- Center on Halsted, 3656 N. Halsted St., has announced that its Trans Youth & Family Summit 2024 will take place March 16. This year marks the sixth annual event, which partners between Youth Services' Pride Youth ...

Gay News

WORLD South Africa murder, lesbian couple, Brianna Ghey, Eurovision 2024-02-16
- In South Africa, LGBTQ+-rights groups condemned the brutal murder of Diego Jacobs, a queer man in Cape Town, The Washington Blade reported. Reports indicate Jacobs, 21, was brutally murdered (reportedly by a former neighbor) on Feb. ...

Gay News

NATIONAL Utah board member, Baths founder dies, Fla. protests, DoJ equity plan 2024-02-16
- Utah's Republican governor and lieutenant governor urged the State Board of Education to take action against a conservative board member whose social-media post questioning the gender of a high school basketball player incited threats against the ...

Gay News

Human Rights Campaign report releases new data on experiences of Black queer youth 2024-02-14
--From a press release - WASHINGTON — Today, the Human Rights Campaign Foundation (HRC), the educational arm of the nation's largest lesbian, gay, bisexual, transgender, and queer (LGBTQ+) civil rights organization, released a report in ...

Gay News

Col. Jennifer Pritzker comments on military museum move 2024-02-13
- Local transgender philanthropist Col. Jennifer Pritzker commented to Windy City Times about the impending move of the Pritzker Military Museum & Library (PMML), which she founded in 2003, to Wisconsin. "At the end of the day, ...


Copyright © 2024 Windy City Media Group. All rights reserved.
Reprint by permission only. PDFs for back issues are downloadable from
our online archives.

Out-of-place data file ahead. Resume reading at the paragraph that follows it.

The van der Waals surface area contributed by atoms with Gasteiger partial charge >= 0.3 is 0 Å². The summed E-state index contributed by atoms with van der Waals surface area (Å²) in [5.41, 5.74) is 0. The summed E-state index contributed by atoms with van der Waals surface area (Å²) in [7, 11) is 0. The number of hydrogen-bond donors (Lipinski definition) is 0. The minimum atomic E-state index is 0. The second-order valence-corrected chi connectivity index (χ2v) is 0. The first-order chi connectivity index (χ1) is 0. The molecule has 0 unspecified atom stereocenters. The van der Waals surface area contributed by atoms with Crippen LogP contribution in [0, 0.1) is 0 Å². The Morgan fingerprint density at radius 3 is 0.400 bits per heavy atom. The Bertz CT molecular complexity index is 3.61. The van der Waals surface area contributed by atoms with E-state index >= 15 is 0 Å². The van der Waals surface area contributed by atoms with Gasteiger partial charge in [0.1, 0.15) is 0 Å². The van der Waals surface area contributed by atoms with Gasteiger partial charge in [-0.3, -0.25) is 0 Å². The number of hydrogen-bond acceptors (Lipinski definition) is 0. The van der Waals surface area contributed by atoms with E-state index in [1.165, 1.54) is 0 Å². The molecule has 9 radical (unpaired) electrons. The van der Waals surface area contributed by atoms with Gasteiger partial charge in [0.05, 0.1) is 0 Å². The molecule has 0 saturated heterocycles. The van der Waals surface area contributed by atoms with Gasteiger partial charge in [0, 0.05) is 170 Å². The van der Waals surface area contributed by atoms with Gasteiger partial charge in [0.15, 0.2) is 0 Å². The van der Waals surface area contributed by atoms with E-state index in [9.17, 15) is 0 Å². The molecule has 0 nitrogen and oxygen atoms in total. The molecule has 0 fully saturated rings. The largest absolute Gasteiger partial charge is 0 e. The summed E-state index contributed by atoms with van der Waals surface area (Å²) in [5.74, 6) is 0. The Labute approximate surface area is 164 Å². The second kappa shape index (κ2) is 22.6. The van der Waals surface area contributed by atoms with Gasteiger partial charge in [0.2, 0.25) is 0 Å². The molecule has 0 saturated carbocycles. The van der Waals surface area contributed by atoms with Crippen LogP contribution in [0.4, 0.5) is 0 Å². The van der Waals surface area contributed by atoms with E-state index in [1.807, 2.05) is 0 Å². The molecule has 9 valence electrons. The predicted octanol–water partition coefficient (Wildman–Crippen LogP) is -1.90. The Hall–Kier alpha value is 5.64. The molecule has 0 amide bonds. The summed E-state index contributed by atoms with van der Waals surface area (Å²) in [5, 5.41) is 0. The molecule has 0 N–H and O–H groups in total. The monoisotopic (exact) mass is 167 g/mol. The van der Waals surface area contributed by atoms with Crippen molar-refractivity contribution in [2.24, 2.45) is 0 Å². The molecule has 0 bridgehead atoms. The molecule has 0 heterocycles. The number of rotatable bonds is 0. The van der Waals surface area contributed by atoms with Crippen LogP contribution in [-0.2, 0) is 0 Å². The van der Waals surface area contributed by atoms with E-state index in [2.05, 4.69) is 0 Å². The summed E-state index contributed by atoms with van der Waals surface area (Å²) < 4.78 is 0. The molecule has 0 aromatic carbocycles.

Return postage must accompany all manuscripts, drawings, and
photographs submitted if they are to be returned, and no
responsibility may be assumed for unsolicited materials.

All rights to letters, art and photos sent to Nightspots
(Chicago GLBT Nightlife News) and Windy City Times (a Chicago
Gay and Lesbian News and Feature Publication) will be treated
as unconditionally assigned for publication purposes and as such,
subject to editing and comment. The opinions expressed by the
columnists, cartoonists, letter writers, and commentators are
their own and do not necessarily reflect the position of Nightspots
(Chicago GLBT Nightlife News) and Windy City Times (a Chicago Gay,
Lesbian, Bisexual and Transgender News and Feature Publication).

The appearance of a name, image or photo of a person or group in
Nightspots (Chicago GLBT Nightlife News) and Windy City Times
(a Chicago Gay, Lesbian, Bisexual and Transgender News and Feature
Publication) does not indicate the sexual orientation of such
individuals or groups. While we encourage readers to support the
advertisers who make this newspaper possible, Nightspots (Chicago
GLBT Nightlife News) and Windy City Times (a Chicago Gay, Lesbian
News and Feature Publication) cannot accept responsibility for
any advertising claims or promotions.






About WCMG      Contact Us      Online Front  Page      Windy City  Times      Nightspots
Identity      BLACKlines      En La Vida      Archives      Advanced Search     
Windy City Queercast      Queercast Archives     
Press  Releases      Join WCMG  Email List      Email Blast      Blogs     
Upcoming Events      Todays Events      Ongoing Events      Bar Guide      Community Groups      In Memoriam     
Privacy Policy     

Windy City Media Group publishes Windy City Times,
The Bi-Weekly Voice of the Gay, Lesbian, Bisexual and Trans Community.
5315 N. Clark St. #192, Chicago, IL 60640-2113 • PH (773) 871-7610 • FAX (773) 871-7609.